The City of Vancouver is proposing a 9.7% hike in property tax to address inflation and years of postponed spending. The figure is almost double the 5% increase proposed in November 2022 but in line with, if not a little shy of the City staff’s November 2021 forecast of a 10% increase in 2023.
“The current environment of rising inflation has placed growing pressures and significant challenges on the City’s operational costs. Municipalities across Canada are also experiencing similar pressures and are implementing higher increases in property tax rates for 2023 than historical levels,” reads the City staff report.
They added that inflationary pressures are expected to be felt through 2023 and 2024.
The proposed increase in property tax will back much of the proposed increase for the city’s 2023 operating budget. The director of finance’s proposed $1.96 billion is 12.2% or $213 million more than last year’s operating budget.
If approved, the city’s homeowners may still see the property tax go higher or lower, depending on the assessed value of their home this year. Councilor Peter Fry says that for the average single-family home assessed at $2 million, homeowners can expect a $450 hike in taxes and fees.
On top of inflation, the city’s finances are also still recovering from the pandemic.
“We are inheriting an empty reserve fund that was depleted during COVID-19, and also an underfunding of the services that residents really value — including public safety,” Councilor Sarah Kirby-Yung said.
Called the General Stabilization Reserve Fund (GSRF), the city’s reserve fund is allotted for unexpected costs from emergencies typically brought about by extreme weather, catastrophic events, environmental hazards, extraordinary public safety situations, and economic downturns.
The fund was drained early by emergency spending earlier in the pandemic, and as of December last year, it was at negative $2.4 million, from about $150 million during the same period in 2019. The City estimates that it would take a decade to return the GSRF to healthy levels but the proposed 2023 budget designates $5.3 million to the fund, plus an additional $9.5 million with the property tax increase.
The property tax increase is driven by an infrastructure deficit that goes up to about half a billion dollars, coming from necessary spending that had been deferred, put off, or deprioritized for years because of the pandemic.
“We haven’t been doing a very good job of infrastructure replacement in the past,” Fry said. “We see what climate change and storm surges can do — our seawall falling apart. All these pieces are really catching up with us so we need to make those investments if we really want to have a whole city.”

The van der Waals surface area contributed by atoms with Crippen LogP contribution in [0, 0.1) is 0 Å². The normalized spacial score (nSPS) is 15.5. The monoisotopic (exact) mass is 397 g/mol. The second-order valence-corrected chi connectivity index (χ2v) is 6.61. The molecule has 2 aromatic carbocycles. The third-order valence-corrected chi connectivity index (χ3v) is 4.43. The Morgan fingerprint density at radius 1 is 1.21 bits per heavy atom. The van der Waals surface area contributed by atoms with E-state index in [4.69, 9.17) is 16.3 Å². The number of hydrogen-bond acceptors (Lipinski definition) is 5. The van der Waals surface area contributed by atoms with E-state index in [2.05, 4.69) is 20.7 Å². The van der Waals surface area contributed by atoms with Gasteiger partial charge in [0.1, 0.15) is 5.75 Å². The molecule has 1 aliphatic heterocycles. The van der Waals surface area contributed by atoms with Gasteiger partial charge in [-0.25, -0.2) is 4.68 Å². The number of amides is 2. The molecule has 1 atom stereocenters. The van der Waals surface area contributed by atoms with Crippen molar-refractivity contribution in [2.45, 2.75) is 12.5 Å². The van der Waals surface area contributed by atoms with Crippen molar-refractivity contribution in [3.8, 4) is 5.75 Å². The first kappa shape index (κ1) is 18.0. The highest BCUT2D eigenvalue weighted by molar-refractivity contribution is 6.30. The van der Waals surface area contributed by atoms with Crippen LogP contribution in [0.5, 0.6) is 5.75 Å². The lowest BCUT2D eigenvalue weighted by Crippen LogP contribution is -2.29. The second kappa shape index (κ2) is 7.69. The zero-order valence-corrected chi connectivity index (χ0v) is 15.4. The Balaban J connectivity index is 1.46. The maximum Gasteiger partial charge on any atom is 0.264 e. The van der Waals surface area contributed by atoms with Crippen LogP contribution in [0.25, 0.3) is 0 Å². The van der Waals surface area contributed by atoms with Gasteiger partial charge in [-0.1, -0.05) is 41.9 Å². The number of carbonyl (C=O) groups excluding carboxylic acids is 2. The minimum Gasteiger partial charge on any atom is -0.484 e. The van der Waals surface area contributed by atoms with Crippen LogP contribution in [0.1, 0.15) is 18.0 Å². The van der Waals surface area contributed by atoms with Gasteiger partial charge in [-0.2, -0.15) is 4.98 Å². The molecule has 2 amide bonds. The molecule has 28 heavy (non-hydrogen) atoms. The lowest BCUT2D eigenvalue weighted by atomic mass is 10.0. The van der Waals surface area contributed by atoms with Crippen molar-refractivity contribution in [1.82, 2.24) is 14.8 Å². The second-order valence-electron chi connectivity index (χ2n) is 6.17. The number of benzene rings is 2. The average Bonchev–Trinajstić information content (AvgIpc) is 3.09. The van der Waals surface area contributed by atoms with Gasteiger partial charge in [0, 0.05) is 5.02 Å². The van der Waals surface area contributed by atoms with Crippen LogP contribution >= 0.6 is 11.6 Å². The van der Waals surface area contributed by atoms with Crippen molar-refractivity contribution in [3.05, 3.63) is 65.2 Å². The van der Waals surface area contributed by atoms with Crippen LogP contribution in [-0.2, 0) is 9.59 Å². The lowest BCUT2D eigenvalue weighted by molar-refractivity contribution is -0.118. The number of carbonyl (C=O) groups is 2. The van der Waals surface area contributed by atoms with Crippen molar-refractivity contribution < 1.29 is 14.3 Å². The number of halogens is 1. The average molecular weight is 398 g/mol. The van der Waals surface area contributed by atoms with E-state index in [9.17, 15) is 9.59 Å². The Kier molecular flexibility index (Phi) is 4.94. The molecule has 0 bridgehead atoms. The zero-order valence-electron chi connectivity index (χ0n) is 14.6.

The proposed increase also includes topping up the Vancouver Police Department’s (VPD) budget by just over $28 million, bringing it up to $398 million in 2023. The VPD budget will cover the $8 million needed to hire 100 new additional police officers, $7.8 million for increases in fixed costs such as compensation, benefits, and vehicle fleet, $7.3 million in recruit training and restoring permanent funding mandated by the provincial government after the VPD’s successful appeal of the 2021 budget cut. It will also include $5.1 million for the third-party costs of the VPD’s non-emergency call services through E-Comm 911.
“The police have actually asked for an additional 1.7% increase on top of that. Whether the ABC majority wishes to endorse that – I’ll guess we’ll find out next week,” he said.
Fry also said the property tax increase could be higher than the originally proposed 9.7%, noting that Vancouver Fire and Rescue Services needs to hire at least 55 more firefighters but the cost for which has not been included in the proposal.
“We’ve been putting off for about four years now,” he said. “We’re seeing a fire department that’s really stretched thin.”
So far, the proposed 9.7% increase in property tax will be split into increased City services costs including the additional police officers (5%), the VPD’s permanent funding (2.7%), additional infrastructure renewal (1%), and the GSRF (1%).
The council will go over the proposed 2023 operating budget and property tax hike in a public meeting on February 28 and will make an official vote the week after on March 7.
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